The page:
Marionettes are jointed puppets moved by strings, with Czech, Italian, and German puppets being famous. Puppets date back to ancient Egypt and Greece, made from various materials. Skilled artists can teach puppet manipulation, and high-quality dolls have ornate clothing. Puppet plays were popular in Europe in the 1800s and still continue in some theaters, such as the Salzburg Puppet Theater.
A marionette is a type of jointed puppet that can be made to move with the help of strings pulled from above. Czech, Italian and German puppets are particularly famous, and these European nations also have a long history of puppetry. Many fine examples of antique puppets can be seen in museums, and new puppets can be purchased from artisan craftsmen and shops selling European curios. In regions of the world where puppet theater is still performed, it is worth seeing a show, as this ancient art is quite interesting to observe.
In Italian, a puppet is known as a fantoccino. The word “marionette” itself derives from the Old French mariole, which means “musical instrument”. In cultures with a tradition of puppet-playing, interested individuals can learn the art of puppet-manipulation from skilled artists. It takes work to learn how to operate a puppet properly; talented performers can create startlingly realistic shows with their puppets.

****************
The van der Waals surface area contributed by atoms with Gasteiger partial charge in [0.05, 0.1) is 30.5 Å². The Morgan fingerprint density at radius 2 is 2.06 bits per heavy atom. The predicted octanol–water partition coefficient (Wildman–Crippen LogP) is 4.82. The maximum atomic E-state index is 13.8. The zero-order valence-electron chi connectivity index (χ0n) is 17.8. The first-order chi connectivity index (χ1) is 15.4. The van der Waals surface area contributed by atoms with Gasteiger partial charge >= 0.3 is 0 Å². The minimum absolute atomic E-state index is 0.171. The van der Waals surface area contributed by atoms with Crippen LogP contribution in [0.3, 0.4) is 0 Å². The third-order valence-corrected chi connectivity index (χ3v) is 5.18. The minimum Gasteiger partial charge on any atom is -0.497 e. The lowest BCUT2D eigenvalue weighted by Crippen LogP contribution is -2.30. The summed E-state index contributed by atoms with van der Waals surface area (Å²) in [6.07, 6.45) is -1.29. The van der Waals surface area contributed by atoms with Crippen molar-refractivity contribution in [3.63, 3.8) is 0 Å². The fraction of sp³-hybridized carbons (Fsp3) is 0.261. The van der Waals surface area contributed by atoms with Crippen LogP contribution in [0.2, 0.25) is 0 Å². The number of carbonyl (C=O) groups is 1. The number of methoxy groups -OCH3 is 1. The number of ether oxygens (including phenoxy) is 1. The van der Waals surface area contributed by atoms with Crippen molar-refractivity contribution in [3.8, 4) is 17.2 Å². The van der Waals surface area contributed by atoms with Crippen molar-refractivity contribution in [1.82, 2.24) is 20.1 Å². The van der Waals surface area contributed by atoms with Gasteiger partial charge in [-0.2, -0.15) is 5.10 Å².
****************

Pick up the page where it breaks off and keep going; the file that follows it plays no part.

The first puppets appear to have emerged around 2000 BC in ancient Egypt. Excavations of Egyptian tombs have revealed puppets made from a wide variety of materials. Some of these puppets were quite ornate and appear to have been used in plays. The art of puppets also spread to Greece and Rome; although few examples of Greek and Roman puppets exist, ancient artwork depicts puppets in action, suggesting that many people were familiar with them.
The materials of construction used to make a puppet vary widely. The most basic puppets are made from wood, while historically porcelain, bone, and horn have also been used. Depending on the craftsman, a puppet may be designed to go through multiple costume changes, sometimes with ornate miniature clothing made from silk and linen with accents in jewels and precious metals. The very high quality dolls are also very well articulated and able to be moved around in a variety of ways.
In the 1800s, puppet plays were quite popular in many parts of Europe. The puppets were also taken on the road, performing a variety of shows for country audiences as standalone events or as part of fairs and circuses. Several very old puppet theaters continue to present puppet shows to audiences in Europe; in Salzburg, for example, the Salzburg Puppet Theater performs works by Mozart.